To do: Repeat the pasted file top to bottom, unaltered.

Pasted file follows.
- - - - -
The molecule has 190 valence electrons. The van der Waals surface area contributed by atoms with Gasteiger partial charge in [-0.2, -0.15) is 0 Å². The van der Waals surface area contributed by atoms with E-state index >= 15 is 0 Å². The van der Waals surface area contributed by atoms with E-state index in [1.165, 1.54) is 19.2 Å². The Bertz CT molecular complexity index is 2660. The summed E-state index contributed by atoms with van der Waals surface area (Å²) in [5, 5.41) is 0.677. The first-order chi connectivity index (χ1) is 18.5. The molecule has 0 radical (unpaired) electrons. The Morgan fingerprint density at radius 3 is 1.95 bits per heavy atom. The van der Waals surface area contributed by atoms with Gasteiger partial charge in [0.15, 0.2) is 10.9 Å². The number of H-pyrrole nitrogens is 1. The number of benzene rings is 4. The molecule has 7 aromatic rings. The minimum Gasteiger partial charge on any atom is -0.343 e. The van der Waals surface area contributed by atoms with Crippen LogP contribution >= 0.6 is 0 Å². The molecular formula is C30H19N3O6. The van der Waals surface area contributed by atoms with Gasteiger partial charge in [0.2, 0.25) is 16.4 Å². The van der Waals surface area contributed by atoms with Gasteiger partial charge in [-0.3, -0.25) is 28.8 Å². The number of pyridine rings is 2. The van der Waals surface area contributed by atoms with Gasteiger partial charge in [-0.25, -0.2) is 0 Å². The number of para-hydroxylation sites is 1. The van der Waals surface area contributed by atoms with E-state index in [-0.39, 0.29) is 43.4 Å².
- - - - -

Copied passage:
The molecule has 190 valence electrons. The van der Waals surface area contributed by atoms with Gasteiger partial charge in [-0.2, -0.15) is 0 Å². The van der Waals surface area contributed by atoms with E-state index >= 15 is 0 Å². The van der Waals surface area contributed by atoms with E-state index in [1.165, 1.54) is 19.2 Å². The Bertz CT molecular complexity index is 2660. The summed E-state index contributed by atoms with van der Waals surface area (Å²) in [5, 5.41) is 0.677. The first-order chi connectivity index (χ1) is 18.5. The molecule has 0 radical (unpaired) electrons. The Morgan fingerprint density at radius 3 is 1.95 bits per heavy atom. The van der Waals surface area contributed by atoms with Gasteiger partial charge in [0.15, 0.2) is 10.9 Å². The number of H-pyrrole nitrogens is 1. The number of benzene rings is 4. The molecule has 7 aromatic rings. The minimum Gasteiger partial charge on any atom is -0.343 e. The van der Waals surface area contributed by atoms with Crippen LogP contribution >= 0.6 is 0 Å². The molecular formula is C30H19N3O6. The van der Waals surface area contributed by atoms with Gasteiger partial charge in [0.2, 0.25) is 16.4 Å². The van der Waals surface area contributed by atoms with Gasteiger partial charge in [-0.3, -0.25) is 28.8 Å². The number of pyridine rings is 2. The van der Waals surface area contributed by atoms with Gasteiger partial charge in [-0.25, -0.2) is 0 Å². The number of para-hydroxylation sites is 1. The van der Waals surface area contributed by atoms with E-state index in [-0.39, 0.29) is 43.4 Å².